On any given workday, St. George can be spotted on Twitter at least half a dozen times, and he’s just as likely to be tweeting about ice hockey as the airline. “I follow other senior marketing leaders who only talk about their company and I’m not as engaged with some of those feeds as I am with people who talk about everything,” he says. St. George also stays connected through Google+, LinkedIn, and Facebook. Indeed, evidence of his enthusiasm for social media comes minutes after our chat finishes. @martysg: ‘Interviewed about speed and social media today: The writer asked me if I tweeted yet and embarrassed to say I had not #EatMyOwnDogFood.’

It’s that sort of real-time response that allows the company to manage customer relations in a way that would have been unheard of just a few years back. “We have a brand that was founded 12 years ago with the mission statement of ‘bringing humanity back to air travel.’ The most important word in that sentence is ‘humanity.’ What we recognized in social media was that we were doing a great job of inadvertently and unexpectedly humanizing our brand on a one-to-one level with customers who really wanted to engage with us.

“It goes from really high-level issues to really micro ones,” he continues – such as learning instantaneously via a customer tweet when the company’s live TV is out on any given flight. “But it’s not just Twitter,” he adds. “It’s things being posted on Facebook. I see pictures on Picasa of a plane with condensation on the window… I’m learning stuff constantly about my brand.”

All this data feeds back into the business in a virtuous cycle, making JetBlue more adaptable, more focused, and, of course, faster. “Social media just makes it so much easier for customers to give us feedback,” explains St. George. “Ten years ago, we had a slip of paper on the desk with the address of customer relations on it. Today, I just check [for feedback] on Facebook or Twitter, and as a brand I can interpret that, act on it, and get the feedback to my frontline people much, much faster.”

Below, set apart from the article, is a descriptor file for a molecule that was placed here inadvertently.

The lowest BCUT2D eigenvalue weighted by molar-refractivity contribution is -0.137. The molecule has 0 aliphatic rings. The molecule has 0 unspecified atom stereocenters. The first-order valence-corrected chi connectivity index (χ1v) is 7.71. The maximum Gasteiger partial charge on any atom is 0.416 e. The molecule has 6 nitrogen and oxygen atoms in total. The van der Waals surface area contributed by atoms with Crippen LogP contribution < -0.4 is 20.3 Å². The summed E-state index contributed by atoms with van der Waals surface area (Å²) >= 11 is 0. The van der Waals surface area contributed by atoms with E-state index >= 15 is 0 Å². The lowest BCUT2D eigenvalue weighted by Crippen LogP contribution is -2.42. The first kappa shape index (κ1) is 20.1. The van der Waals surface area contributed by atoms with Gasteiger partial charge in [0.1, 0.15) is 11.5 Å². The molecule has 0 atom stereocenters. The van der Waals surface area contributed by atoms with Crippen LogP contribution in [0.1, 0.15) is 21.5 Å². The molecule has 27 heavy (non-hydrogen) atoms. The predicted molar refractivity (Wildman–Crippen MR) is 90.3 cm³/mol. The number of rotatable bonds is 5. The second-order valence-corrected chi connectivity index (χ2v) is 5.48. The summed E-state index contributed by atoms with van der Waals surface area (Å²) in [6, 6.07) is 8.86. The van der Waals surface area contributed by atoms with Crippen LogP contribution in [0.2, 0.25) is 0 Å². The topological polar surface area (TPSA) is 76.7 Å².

That speed matters in a company that has 100,000 résumés on file but only hires around 1,200 people a year. “We want to make sure that the people we bring in recognize that they made it through a very exacting filter, and one of the things they were hired for is their ability to actually deliver the brand and be brand ambassadors,” reveals St. George. “If we can’t get the right people up front, we absolutely will not be able to stay small as we get big.

“Every single member goes through orientation,” he continues. “And our CEO goes to nine out of 10 orientations personally. He does a module and introduces himself to all of the crewmembers. To a certain extent, it’s like he’s passing the mantle on to them. We’re telling them: ‘You guys are the brand.’”

If we can’t get the right people up front, we absolutely will not be able to stay small as we get big.

That doesn’t mean every single crewmember works out, however. For all the advantages of the brand’s social media activity over the past four years, JetBlue experienced the flipside of the phenomenon on August 9, 2010, when flight attendant Steven Slater flipped out after an exchange with a passenger. He grabbed a bottle of beer from the service cart and deplaned via the emergency evacuation slide – after declaring over the PA system, “I’m done!” The event went viral, with Slater becoming a cultural touchstone for overworked and exasperated employees across the country.

JetBlue didn’t take the incident lightly – but the company balanced the desire to respond rapidly with the patience required to gather all the facts. Here, for once, speed took a back seat, reflecting the tension inherent in crisis management: Deal with the problem quickly but effectively.

Internally, recalls St. George, talk within the company focused around the five values integral to the brand: Safety, Caring, Integrity, Fun, and Passion. “All 13,000 crewmembers had the same filter to review the issue. As we learned the details of what happened, the immediate conversation went to the values: He clearly violated the Safety value and the Integrity value and probably violated the Caring value.”

It’s that latter value that matters most to St. George. This, after all, is an industry in which customers count above all else. “If you don’t like customers, you’re in the wrong business,” he concludes, “because the airline business is fundamentally a service business.”

Having neatly summed up the essence of social, St. George has to fly.